Most of those taken across the border were Ugandans but "they were joined by hundreds of Kenyans, Rwandans among other nationalities who wanted to leave South Sudan for their safety," Ugandan army spokesman Paddy Ankunda told AFP.
Describing the evacuation process in recent days as successful, the army spokesman said "the total number of civilians evacuated from South Sudan by road under protection of the UPDF (Ugandan army) since the start of the operation has reached 38,000".
The evacuation operation began on Friday.
The Ugandan army joined the conflict in South Sudan soon after it began in December 2013, fighting on President Salva Kiir's side against a rebel force led by arch-rival Riek Machar, now the country's vice president. The combat troops only pulled out late last year.
The recent violence in the capital echoes the fighting that first triggered the civil war and marks a fresh blow to a deal reached last year to end the bitter conflict which began when Kiir accused Machar of plotting a coup.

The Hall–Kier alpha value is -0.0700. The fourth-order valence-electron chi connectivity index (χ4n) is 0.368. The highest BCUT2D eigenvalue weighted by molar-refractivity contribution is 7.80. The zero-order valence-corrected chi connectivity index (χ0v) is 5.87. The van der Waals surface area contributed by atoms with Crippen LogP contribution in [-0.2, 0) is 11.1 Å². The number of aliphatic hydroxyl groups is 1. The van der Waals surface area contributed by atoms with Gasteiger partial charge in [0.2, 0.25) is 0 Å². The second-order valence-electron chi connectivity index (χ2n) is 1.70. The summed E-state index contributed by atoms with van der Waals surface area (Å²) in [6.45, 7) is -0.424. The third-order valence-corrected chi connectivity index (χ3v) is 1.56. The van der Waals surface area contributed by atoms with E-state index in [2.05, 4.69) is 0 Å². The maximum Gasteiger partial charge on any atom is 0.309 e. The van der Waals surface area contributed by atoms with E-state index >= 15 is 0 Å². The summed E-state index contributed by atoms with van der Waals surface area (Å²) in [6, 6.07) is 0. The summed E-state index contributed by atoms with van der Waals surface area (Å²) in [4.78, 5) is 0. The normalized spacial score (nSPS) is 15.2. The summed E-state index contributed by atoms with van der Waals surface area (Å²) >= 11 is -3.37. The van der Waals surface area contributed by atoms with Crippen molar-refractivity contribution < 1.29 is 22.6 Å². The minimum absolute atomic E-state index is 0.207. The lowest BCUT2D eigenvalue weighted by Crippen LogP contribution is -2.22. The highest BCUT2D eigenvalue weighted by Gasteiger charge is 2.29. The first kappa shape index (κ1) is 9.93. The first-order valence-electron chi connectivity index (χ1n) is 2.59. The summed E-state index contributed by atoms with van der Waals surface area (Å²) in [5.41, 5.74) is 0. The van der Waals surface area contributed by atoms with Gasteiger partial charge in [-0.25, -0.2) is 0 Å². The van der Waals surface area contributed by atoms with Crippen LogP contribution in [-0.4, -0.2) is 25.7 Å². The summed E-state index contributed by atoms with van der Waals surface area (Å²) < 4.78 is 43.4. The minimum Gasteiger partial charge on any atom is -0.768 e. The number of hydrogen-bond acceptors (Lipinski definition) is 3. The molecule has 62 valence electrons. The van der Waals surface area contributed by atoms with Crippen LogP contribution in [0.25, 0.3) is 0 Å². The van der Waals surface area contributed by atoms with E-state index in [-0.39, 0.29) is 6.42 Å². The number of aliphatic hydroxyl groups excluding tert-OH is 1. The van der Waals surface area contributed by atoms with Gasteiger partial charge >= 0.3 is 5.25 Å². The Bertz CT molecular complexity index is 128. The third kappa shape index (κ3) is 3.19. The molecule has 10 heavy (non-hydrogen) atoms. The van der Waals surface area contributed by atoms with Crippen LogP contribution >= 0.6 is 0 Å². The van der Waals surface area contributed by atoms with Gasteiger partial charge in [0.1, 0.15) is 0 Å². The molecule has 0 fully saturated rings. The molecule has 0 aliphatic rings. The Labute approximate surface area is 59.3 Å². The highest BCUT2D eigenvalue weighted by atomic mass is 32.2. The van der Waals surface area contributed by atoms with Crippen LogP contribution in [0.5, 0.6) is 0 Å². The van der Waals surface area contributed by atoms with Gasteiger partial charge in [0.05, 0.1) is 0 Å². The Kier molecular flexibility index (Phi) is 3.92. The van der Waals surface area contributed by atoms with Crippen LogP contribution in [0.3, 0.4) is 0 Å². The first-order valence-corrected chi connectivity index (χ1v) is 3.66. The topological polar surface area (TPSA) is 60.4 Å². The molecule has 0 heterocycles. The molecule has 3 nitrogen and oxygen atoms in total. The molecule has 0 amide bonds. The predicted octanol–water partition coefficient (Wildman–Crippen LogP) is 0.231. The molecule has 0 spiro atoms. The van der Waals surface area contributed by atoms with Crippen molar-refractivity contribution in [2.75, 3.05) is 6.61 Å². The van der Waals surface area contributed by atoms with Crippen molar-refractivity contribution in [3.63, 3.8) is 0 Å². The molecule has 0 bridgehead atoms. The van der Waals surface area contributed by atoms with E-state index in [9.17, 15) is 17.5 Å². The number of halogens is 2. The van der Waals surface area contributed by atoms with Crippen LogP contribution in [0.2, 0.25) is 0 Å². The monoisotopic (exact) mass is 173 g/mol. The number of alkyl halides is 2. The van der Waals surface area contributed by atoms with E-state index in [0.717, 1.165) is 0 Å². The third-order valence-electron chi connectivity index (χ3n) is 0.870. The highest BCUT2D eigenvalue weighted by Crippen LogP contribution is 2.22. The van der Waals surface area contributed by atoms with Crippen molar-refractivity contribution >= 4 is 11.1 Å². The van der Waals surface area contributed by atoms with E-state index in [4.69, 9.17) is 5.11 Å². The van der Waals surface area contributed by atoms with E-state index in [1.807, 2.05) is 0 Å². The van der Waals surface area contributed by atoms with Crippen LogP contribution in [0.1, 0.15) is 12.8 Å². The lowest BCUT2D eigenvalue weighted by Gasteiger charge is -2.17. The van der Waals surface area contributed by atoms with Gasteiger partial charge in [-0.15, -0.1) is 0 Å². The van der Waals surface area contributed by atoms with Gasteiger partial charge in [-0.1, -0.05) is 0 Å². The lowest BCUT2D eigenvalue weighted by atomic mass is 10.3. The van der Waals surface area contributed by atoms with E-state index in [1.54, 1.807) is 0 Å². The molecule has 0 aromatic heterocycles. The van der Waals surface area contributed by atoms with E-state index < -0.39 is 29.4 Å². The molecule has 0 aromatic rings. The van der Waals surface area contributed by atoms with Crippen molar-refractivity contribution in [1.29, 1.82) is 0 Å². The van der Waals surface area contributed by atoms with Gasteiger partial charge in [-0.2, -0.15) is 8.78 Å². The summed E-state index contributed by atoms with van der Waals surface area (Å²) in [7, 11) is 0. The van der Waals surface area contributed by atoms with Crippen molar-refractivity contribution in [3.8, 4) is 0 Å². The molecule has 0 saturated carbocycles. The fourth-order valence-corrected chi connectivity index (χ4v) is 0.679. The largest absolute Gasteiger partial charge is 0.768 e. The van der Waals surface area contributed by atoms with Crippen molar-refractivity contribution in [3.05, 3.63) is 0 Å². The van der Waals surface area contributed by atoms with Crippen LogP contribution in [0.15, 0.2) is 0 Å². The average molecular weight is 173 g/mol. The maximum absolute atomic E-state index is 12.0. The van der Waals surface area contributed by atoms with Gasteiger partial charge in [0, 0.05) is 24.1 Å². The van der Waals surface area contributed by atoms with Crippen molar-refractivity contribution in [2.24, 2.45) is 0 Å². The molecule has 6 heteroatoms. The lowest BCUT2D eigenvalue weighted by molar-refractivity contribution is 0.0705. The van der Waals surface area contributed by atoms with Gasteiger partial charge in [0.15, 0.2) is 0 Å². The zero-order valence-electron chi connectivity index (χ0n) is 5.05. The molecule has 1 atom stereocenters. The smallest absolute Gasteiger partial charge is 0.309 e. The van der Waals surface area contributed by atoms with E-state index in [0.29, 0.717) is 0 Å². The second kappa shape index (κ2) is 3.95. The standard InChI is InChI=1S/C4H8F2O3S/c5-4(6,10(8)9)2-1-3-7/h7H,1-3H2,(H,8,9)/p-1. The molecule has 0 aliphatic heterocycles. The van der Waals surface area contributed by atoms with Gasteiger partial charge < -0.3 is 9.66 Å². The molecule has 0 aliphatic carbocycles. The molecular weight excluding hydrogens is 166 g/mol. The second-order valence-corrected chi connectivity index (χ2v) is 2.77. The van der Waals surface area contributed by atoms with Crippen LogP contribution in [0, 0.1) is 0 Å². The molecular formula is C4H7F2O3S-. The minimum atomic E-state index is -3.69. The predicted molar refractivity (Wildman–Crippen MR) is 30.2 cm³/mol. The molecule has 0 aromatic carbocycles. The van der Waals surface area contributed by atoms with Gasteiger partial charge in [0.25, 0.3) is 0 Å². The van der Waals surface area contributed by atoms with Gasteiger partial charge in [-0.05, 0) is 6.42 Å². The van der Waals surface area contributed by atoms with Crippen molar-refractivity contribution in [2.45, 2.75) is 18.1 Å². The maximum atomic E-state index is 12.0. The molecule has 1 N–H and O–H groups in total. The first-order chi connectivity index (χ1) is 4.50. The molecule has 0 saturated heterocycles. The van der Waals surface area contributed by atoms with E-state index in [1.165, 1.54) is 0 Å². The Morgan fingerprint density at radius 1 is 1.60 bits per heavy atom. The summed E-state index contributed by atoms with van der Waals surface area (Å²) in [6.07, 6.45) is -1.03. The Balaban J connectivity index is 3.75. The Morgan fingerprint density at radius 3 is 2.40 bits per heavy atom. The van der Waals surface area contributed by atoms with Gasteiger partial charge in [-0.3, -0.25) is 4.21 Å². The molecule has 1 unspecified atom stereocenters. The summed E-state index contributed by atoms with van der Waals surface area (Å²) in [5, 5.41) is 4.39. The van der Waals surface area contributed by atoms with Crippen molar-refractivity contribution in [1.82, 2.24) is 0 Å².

Kiir is a member of the Dinka tribe, while Machar is a Nuer, and the dispute has split the country along ethnic lines and caused tens of thousands of deaths.
The Ugandan army's rescue operation involves a heavily protected convoy of 30 vehicles which have been ferrying people the 200 kilometres from Juba to the Ugandan border.
Once the evacuees safely reach Ugandan territory, helicopters take young children, the sick and pregnant women to a hospital in Gulu, in the north of the country, said Ankunda.
These are people who fled Juba after deadly fighting broke out earlier this month between government forces and the rebels.
The United Nations' refugee agency, UNHCR, estimated that 10,300 South Sudanese found refuge in Uganda between Friday and Tuesday.